When did you first get into gaming?
When I was younger, I loved watching my brothers play games like Prince of Persia: Sands of time and Ninja Gaiden. I got my first Gameboy and played games like Pokemon for a while but then I played games like Fable and I think that's when my love for the roleplaying fantasy genre truly ignited.
What’s your favourite game at the moment?
I’ve been playing a lot of Overwatch recently on my Tuesday night game nights. I think it has really interesting player dynamics and constantly needing to adapt your tactics and characters during the game to counter the other team can be challenging but a lot of fun.
Why do you think gaming has become so big with so many different groups of people?
There’s such a variety of games, stories and playstyles out there that everyone can find something they enjoy, whether that’s relaxing Stardew style games, tactical shooters, action role-playing, VR or family games. For me, finding myself fully immersed in amazing worlds that have taken incredible imagination to design, really detailed graphics that bring the game to life and fascinating and engaging stories are just some of the things that make gaming so magical.
What did you do before you worked at Intorqa?
I worked as a Customer Support Officer for a charity providing home improvements and adaptations to peoples houses if they were disabled or elderly. They could be smaller things like providing a handrail or helping fix things around the house or larger adaptations such as wetrooms or stairlifts.
What attracted you to the role at Intorqa?
I’ve always loved the idea of being involved in the gaming industry in some way and having the opportunity to improve the gaming experience by making games fairer and safer was a really interesting and exciting prospect that I wanted to be a part of. I can’t wait to see what the future of gaming will be and I hope that by making it fairer it will help keep that gaming magic and encourage more people to explore gaming.
Describe your role and job?
So as a Research Executive the job is quite varied but can involve leak monitoring, researching cheat landscapes, monitoring cheat vendors and communities and creating client reports. Cheats are always evolving and so too are the vendors and communities so we need to stay well informed and knowledgeable about the landscape which allows us to deliver a high quality, up-to-date and relevant service to our clients.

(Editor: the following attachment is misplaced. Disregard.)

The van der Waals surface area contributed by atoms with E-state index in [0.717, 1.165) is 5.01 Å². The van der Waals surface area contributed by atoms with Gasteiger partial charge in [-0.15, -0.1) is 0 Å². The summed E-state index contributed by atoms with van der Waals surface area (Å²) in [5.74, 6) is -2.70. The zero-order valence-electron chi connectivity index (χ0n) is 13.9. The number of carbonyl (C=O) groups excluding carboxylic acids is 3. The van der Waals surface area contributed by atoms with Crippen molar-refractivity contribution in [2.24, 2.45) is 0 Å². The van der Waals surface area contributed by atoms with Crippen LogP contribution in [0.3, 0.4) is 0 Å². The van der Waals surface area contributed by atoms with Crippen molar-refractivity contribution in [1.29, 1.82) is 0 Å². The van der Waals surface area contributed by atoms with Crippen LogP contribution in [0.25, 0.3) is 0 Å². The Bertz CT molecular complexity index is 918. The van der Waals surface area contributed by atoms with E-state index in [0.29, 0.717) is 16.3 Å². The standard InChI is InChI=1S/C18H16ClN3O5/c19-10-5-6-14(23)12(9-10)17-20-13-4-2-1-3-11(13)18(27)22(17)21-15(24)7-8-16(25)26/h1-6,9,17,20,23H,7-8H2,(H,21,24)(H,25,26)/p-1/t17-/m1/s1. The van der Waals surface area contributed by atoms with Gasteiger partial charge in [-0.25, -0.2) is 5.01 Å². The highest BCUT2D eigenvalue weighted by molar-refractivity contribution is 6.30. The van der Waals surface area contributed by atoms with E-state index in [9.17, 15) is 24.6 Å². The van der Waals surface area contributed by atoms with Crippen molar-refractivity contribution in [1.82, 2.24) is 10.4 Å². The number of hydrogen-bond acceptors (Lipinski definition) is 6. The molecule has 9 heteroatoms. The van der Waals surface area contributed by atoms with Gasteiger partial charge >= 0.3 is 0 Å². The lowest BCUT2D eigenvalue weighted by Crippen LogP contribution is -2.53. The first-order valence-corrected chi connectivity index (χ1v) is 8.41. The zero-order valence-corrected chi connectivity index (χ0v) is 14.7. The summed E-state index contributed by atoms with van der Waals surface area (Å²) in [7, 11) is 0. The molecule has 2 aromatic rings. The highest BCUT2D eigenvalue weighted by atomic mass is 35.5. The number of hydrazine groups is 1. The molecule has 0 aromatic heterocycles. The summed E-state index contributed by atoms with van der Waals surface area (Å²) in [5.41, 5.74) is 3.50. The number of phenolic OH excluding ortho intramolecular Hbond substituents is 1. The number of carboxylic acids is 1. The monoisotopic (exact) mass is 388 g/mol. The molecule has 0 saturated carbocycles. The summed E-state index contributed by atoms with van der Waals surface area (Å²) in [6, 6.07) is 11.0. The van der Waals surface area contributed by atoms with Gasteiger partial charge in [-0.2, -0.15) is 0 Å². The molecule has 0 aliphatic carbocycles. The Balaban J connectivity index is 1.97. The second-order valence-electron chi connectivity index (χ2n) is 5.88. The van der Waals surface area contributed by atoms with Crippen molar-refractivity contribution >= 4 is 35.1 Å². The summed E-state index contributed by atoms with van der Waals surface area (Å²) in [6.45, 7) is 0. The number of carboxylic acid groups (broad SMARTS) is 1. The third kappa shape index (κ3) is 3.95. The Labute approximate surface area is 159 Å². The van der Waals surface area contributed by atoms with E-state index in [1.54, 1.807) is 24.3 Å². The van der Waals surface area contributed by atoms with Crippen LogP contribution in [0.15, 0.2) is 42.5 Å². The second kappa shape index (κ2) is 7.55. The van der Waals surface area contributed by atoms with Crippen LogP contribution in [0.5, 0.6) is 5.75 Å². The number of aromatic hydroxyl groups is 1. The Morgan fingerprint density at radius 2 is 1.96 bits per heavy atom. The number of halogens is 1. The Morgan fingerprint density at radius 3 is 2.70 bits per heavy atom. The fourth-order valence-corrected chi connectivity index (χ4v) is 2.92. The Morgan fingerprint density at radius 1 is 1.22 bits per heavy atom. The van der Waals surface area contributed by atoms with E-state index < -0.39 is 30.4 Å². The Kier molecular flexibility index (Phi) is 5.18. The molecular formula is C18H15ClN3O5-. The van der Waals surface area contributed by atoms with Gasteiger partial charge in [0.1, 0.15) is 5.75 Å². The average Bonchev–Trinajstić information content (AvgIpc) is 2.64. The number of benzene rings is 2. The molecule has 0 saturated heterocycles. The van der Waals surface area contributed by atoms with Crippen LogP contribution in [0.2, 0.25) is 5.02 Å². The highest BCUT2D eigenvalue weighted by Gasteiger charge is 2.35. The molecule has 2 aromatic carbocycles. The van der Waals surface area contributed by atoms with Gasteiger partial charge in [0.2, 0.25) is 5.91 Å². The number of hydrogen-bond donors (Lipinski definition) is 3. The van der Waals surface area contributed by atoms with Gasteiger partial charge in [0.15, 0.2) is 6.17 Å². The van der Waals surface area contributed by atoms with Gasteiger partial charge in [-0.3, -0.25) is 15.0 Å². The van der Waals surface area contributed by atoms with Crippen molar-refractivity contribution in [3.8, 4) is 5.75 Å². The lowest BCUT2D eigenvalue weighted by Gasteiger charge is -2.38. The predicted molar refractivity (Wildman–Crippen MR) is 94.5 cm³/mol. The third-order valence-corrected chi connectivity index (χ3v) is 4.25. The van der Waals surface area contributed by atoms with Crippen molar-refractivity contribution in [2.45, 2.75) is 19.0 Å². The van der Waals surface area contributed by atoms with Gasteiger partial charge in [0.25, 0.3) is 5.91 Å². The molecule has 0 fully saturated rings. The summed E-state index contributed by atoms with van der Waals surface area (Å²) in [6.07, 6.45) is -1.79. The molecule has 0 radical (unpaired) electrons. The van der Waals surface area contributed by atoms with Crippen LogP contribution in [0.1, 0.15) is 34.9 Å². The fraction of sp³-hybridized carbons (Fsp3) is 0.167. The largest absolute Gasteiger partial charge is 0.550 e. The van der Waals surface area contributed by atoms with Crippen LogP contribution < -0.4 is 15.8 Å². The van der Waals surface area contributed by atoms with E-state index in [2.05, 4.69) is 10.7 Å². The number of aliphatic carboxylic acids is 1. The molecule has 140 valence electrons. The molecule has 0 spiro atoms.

Does the amount of cheating in video games surprise you?
Yes. To me, part of the joy of gaming is finding your way through the puzzle or challenge, whether that’s figuring out the answer, finding a way to play better as a team or changing up your tactics to gain the advantage. Cheating takes that away, there’s not that immersion or feeling like you’ve worked hard, improved and earned the win, so for me, it sucks the fun out of gaming.
Why do you think people cheat and spend money doing it?
I think it can depend on the type of game being cheated. In multiplayer I think it gives people a sense of power and control and I guess it also gives an adrenaline rush, the excitement of completely dominating the competition. Sometimes it’s because they want to unlock parts of the game that aren’t normally available to them or have to pay for, or get past game mechanics they don’t like. I think some of it is image - there’s almost an ‘us’ versus ‘them’ mentality where they don’t want to pay or feel ‘subservient’ to large corporations and they consider gaming companies to be amongst them.
Had you encountered cheating in video games much before you started working at Intorqa? Did you know much about it?
I had encountered some and whilst I did know a bit about cheating, I hadn’t realised just how deep it went; how many cheats and communities there are out there and just how organised the cheat vendors are. I hadn’t really thought of them like a business until I started working at Intorqa which completely changed the way I saw cheating.
As you’ve got to know the category more, what surprises you most about the cheating and exploits you come across?
I think the resolve of the cheat vendors to keep up to date and constantly adapt to the anti-cheat systems and just how large and far reaching some of these communities and networks are.
What one thing could publishers do that would help control cheating?
I think the biggest thing is to stay up to date with what the cheat vendors and communities are doing, what they’re planning and how or why things are changing so that the anti-cheat can be constantly updated and evolved.
What do you see as the next big thing in video game cheating?
With the ever increasing popularity and usage of AI, I would think AI would become a powerful tool to help with cheating, in the automation and optimization of cheat processes and configurations. In fact, I posed this question to Chat GPT and it believes that running games in virtual machines might be the next big thing so it may even steer the next trend.